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John Elwood at the Volokh Conspiracy points us to certpool.com, a website that tracks certiorari petitions in the United States Supreme Court.  Very cool.

As John notes, the certiorari docket isn't the whole docket.  It is, however, the source of almost all SCOTUS cases of interest in criminal law.  The exceptions are:

1.  The original docket.  Historically, this has mostly been states suing each other about water-related issues:  boundary disputes over shifting river channels, fights over the water itself (e.g., Arizona v. California, a real case that lasted longer than Dickens's fictional Jarndyce v. Jarndyce), and submerged minerals.  Zzzzzz.

Post-AEDPA, we also have a lot of death row inmates trying original habeas petitions.  Only two have gotten real action -- Felker right out of the gate in 1996 and Troy Davis in 2009 -- but those two were big news.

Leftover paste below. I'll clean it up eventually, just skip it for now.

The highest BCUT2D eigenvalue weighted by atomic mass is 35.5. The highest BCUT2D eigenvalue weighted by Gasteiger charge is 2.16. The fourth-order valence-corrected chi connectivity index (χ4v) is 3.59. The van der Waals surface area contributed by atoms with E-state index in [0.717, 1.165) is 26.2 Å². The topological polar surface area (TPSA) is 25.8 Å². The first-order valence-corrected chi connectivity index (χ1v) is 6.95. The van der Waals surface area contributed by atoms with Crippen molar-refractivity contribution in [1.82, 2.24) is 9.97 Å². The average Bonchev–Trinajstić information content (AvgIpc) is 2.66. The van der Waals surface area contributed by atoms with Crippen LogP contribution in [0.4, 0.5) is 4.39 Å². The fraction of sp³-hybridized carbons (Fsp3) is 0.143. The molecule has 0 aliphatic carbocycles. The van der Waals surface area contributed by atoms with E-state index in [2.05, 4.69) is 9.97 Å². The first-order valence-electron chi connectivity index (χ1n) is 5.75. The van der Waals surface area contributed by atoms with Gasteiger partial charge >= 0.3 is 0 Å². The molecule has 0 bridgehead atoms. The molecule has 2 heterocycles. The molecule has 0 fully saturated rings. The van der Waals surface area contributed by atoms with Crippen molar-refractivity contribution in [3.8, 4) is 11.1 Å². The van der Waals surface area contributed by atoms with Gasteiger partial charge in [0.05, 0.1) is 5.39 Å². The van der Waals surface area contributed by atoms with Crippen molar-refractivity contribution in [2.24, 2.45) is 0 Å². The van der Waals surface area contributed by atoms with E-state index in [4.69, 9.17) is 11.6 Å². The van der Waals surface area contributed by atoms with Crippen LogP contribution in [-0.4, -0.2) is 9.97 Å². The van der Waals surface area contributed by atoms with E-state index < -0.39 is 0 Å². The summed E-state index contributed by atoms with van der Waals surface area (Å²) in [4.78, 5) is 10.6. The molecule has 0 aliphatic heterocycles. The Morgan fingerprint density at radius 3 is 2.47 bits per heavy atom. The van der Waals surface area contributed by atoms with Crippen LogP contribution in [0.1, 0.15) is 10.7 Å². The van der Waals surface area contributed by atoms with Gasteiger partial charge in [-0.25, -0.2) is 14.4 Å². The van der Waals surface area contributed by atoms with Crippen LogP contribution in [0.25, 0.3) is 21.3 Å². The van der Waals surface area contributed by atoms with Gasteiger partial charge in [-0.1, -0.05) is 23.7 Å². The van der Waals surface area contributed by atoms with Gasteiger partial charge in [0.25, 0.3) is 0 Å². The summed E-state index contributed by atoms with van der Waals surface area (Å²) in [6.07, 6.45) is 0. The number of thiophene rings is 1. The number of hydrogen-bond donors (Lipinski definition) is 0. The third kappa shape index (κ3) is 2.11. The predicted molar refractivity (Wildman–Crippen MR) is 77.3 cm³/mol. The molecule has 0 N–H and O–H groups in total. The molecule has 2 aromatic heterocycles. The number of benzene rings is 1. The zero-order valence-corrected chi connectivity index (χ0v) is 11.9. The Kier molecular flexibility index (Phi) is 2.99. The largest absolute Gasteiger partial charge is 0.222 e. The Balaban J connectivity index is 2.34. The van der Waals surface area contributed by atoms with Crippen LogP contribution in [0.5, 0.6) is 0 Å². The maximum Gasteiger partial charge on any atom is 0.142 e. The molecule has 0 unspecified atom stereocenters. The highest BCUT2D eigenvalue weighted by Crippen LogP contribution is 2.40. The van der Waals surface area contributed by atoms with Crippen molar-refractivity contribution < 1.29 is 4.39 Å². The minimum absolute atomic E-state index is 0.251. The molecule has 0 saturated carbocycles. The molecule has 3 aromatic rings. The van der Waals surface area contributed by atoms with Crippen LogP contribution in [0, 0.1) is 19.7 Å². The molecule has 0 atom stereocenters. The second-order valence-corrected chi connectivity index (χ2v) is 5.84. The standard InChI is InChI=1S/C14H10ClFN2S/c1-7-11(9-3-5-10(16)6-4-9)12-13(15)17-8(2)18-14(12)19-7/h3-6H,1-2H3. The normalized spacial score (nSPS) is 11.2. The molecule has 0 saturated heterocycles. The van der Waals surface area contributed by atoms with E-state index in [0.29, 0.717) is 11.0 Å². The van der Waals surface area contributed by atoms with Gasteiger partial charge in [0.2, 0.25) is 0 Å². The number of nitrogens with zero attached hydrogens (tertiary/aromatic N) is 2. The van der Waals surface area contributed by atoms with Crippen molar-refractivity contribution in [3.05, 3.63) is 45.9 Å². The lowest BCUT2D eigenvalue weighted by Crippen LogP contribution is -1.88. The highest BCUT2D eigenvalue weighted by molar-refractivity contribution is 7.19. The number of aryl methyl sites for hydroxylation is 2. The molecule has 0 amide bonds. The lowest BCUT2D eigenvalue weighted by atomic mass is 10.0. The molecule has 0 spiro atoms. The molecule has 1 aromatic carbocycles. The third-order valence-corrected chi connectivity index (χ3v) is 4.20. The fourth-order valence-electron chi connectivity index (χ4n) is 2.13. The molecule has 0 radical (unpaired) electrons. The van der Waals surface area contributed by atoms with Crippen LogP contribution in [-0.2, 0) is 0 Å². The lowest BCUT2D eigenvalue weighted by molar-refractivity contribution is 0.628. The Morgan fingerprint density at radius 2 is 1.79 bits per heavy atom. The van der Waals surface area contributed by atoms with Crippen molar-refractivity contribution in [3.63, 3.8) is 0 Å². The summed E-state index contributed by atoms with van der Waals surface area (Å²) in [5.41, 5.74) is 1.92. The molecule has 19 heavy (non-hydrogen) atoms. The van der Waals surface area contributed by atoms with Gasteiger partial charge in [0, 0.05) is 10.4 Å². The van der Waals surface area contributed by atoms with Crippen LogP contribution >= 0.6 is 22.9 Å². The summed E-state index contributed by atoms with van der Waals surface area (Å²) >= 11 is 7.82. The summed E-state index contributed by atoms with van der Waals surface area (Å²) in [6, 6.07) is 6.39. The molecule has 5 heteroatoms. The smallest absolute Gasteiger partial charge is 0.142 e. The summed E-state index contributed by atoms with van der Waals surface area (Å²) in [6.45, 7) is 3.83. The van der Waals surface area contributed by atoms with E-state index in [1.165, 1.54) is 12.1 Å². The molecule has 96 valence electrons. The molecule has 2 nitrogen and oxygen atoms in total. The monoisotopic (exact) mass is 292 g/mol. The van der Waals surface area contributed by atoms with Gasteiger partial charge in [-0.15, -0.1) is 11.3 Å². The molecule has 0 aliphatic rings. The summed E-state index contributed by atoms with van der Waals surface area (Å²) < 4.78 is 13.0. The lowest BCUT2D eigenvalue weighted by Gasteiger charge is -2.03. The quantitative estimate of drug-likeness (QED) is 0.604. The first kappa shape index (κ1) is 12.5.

2.  Appeals from three-judge courts.  For a very few cases near and dear to the hearts of congressmen, we still have ye olde system of a three-judge trial court with a direct appeal to the U.S. Supreme Court.  Most common of these are reapportionment cases.  However, under the Prison Litigation Reform Act, prisoner release orders are also three-judge court cases, and that is the path that gave us the disastrous Brown v. Plata.

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